A Raven Rivalry

Poe’s famous bird is a grim twist on a Charles Dickens pet.

It’s time to finally pull the stuffing out of Edgar Allan Poe’s raven.

Well, not literally. That would upset the folks at Philadelphia’s Free Library, where Poe’s raven is stuffed, perched on a stick in a case handmade by Charles Dickens and honored as a “Literary Landmark,” a designation declared in 1999 by the American Library Association.

Problem is, the Philadelphia raven is Poe’s only through association, not possession. The bird in fact belonged to the family of Dickens. But in what you might call the case of the purloined raven, Poe usurped Dickens’ idea of a talking raven, leaving the more famous writer’s bird story flapping in the dust.

Certainly, Poe’s talking raven is much better known than Dickens’ talking raven, a loquacious character from the 1841 novel Barnaby Rudge. And more importantly, this time of year, Poe’s ominous though monotonous bird is inextricably linked with the macabre.

Ironically, the raven that provided Poe with his gloomy inspiration was a cheerful and beloved family pet named Grip. Dickens gave his avian character in Barnaby Rudge the same name and the same perky personality. Then he had the literary Grip utter the same innocuous phrases that were squawked throughout the Dickens household: “Halloa, halloa, halloa!” “Keep up your spirits,” “Bow, wow, wow,” and “Polly, put the kettle on, we’ll all have tea.”

Quoth the raven, “Polly, put the kettle on”? ’T’would never do, not for Poe! In fact, Poe wrote a review of Barnaby Rudge in which he complained about the raven’s undisciplined dialogue. “Its croakings,” he suggested in an 1842 article, “might have been prophetically heard in the course of the drama.”

Poe leaned toward the more historical view of ravens as mysterious and menacing harbingers of death. In his poem, Poe called the raven “this grim, ungainly, ghastly, gaunt and ominous bird of yore.”

Charles II of England probably shared that view. But he tried to humor ravens, perhaps hoping to dodge a death sentence. It was King Charles who, in the aftermath of the deadly 1666 fire of London, decreed that at least six ravens should always be cared for at the Tower of London, to ensure the kingdom’s longevity.

So it’s thanks to King Charles that Derrick Coyle has held his dream job for 23 years, as Ravenmaster, Yeoman Warder of Her Majesty’s Royal Palace and Fortress the Tower of London. Over the years, Coyle has come to respect his companionable corvids, which often number more than six because he’s a softie for a raven in need of a roost.

Perhaps because he’s English like Dickens, Coyle never even remotely considered Grip the bird of Edgar Allan Poe. But a collector named Richard A. Gimbel did, and that’s why Dickens’ bird, which died and got stuffed in 1841, ended up in Gimbel’s Edgar Allan Poe collection. In 1971, Grip was bequeathed to Philadelphia’s Free Library.

Gimbel, of the Gimbels Department Store family, no doubt had heard of the meeting between Poe and Dickens at the United States Hotel in downtown Philadelphia in 1842. Dickens, already famous, was on a lecture tour when Poe, relatively unknown, requested a meeting. Poe asked for Dickens’ help getting his work published in London.

In later letters, Dickens told Poe no London publisher was interested in his work. Some scholars believe that rebuff infuriated Poe—and that’s when he pulled out his secret weapon: a raven that was the antithesis of the inane and chatty Grip. It was, in fact, a raven with “prophetically heard” croakings.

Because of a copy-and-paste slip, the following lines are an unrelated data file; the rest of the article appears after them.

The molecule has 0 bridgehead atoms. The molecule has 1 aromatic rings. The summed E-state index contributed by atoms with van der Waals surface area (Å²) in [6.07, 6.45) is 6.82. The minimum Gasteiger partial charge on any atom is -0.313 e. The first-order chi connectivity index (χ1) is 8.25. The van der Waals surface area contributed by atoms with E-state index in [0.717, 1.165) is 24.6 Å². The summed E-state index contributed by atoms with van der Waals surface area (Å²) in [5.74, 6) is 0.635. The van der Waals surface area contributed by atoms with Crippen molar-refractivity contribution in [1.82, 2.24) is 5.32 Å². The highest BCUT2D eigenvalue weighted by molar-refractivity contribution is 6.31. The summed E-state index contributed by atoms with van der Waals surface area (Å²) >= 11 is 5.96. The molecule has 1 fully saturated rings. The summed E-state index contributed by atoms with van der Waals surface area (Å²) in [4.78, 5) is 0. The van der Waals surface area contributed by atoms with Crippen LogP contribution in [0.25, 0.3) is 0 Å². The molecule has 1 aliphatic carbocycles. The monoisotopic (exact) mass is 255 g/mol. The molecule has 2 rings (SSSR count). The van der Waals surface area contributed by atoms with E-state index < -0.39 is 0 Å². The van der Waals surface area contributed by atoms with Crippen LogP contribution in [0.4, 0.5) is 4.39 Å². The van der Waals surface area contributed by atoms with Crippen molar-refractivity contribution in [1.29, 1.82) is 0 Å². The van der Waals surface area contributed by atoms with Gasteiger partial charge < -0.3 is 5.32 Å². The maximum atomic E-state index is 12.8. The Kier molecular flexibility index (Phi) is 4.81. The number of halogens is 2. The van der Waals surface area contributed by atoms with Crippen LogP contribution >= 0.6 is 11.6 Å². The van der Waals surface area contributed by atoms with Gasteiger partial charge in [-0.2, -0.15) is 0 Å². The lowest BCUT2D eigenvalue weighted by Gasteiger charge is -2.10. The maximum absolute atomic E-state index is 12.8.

“The Raven” was published in 1845 to universal acclaim. Finally Poe was basking in the fame that had eluded him. The promise of fortune was not far behind. Alas, he had but a short while to savor fame and no time at all to accumulate fortune. He died on October 7, 1849, poor and alone in Baltimore.

Poe’s memory is kept alive by, among others, the Raven Society at the University of Virginia. It was founded in 1904 in part to preserve the room where Poe lived in 1826, until his money ran out and he became the university’s most famous dropout.

And in that room, around midnight, just listen. There may come a tapping… 


It’s been 167 years this month since Poe’s mysterious death in Maryland, so let’s take a look at different ways to commemorate this tortured soul during the month of October. 

Edgar Allan Poe Museum 

1914 E. Main St., Richmond 

Though Poe never lived in the building, it’s only blocks away from the author’s Richmond home and first place of employment, the Southern Literary Messenger. Check out original manuscripts, hand-written letters, pictures and personal belongings of his. PoeMuseum.org 

Poe’s Pub

2706 E. Main St., Richmond 

Just down the street from the museum, Poe’s Pub serves brunch, lunch and dinner, with menu items like huevos rancheros, fried catfish bites and burgers. Facebook.com/PoesPub 

Eddy’s Tavern 

1517 University Ave., Charlottesville 

Embracing Poe’s history at the University of Virgina, Eddy’s Tavern is located on the Corner, the heart of student life in Charlottesville. The menu features nachos, sandwiches and comfort food like fried chicken and meatloaf. PoesPublicHouse.com  

Poe’s Room  

McCormick Road, Charlottesville 

Though Poe’s time at UVA was short-lived (February-December 1826), students still pay homage to him. Believed to be the author’s room while he was a student, No. 13 West Range is visible through a glass panel door, evermore. 

Escape Room Live 

814 King St., Alexandria 

Gather up your friends and channel your inner Poe in Escape Room Live in Alexandria’s Poe-Ranormal Activity. To escape the room, dig through his old chambers to uncover a fabled “lost manuscript.” EscapeRoomLive.com 

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